Submitted by scott on Sun, 10/24/2021 - 21:51

Sam and the pilgrims camped at "Jonesborough" on September 16, 1867, having departed from Damascus that morning. This is reported to be the location of Nimrod's burial place. The Quaker City Itinerary calls the site Kefr Hauwar. This site name does not occur in any Google maps I have found but it is mentioned in many documents from the era. Of special interest was the entry in the Journal of the Royal Geographical Society, Volume 26, page 45. The location mapped is certainly not correct. It is more likely located about half way between Baniyas and Damascus.

Ian Strathcarron notes that at the time Twain visited the area it was known as Qala'at Namrud, the Castle of the Large Cliff. "More recently Judaic enthusiasts, noting the similarity between the Arabic Namrud and their own Nimrod, have grafted the Genesis legend onto the castle...". Twain, not knowing when it was built nor by whom, assigned it to high antiquity. Strathcarron reports that it has since been determined to have been built by Salah al-Din's nephew Al-Aziz "to pre-empt the expected assault on Damascus from Acre by the Sixth Crusade." The attack never occurred, the crusaders left Acre and the castle fell into disrepair. Strathcarron reports that "When the Ottomans arrived two hundred years later they used the castle as an up-market prison for disfavored officers and gentlemen."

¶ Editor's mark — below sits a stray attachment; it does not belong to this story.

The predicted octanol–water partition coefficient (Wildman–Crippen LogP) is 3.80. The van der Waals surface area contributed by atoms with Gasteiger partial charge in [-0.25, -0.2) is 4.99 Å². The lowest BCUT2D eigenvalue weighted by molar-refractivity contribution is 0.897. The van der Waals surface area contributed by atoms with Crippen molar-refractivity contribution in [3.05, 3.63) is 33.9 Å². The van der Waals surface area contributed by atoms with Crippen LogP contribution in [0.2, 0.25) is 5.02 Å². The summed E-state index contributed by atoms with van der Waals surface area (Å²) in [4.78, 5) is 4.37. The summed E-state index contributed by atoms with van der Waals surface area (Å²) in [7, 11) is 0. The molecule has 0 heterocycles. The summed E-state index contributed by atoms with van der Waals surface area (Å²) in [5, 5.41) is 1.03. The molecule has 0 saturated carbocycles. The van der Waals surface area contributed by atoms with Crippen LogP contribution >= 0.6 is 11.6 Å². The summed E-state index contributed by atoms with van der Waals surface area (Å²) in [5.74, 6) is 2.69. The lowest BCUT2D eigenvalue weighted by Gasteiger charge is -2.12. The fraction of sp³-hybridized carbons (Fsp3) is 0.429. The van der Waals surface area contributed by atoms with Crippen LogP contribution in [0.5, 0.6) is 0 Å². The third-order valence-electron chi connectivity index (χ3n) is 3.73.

33° 15' 6" N , 35° 42' 32" E
Site Category

Reader Feedback Webform

Type of Feedback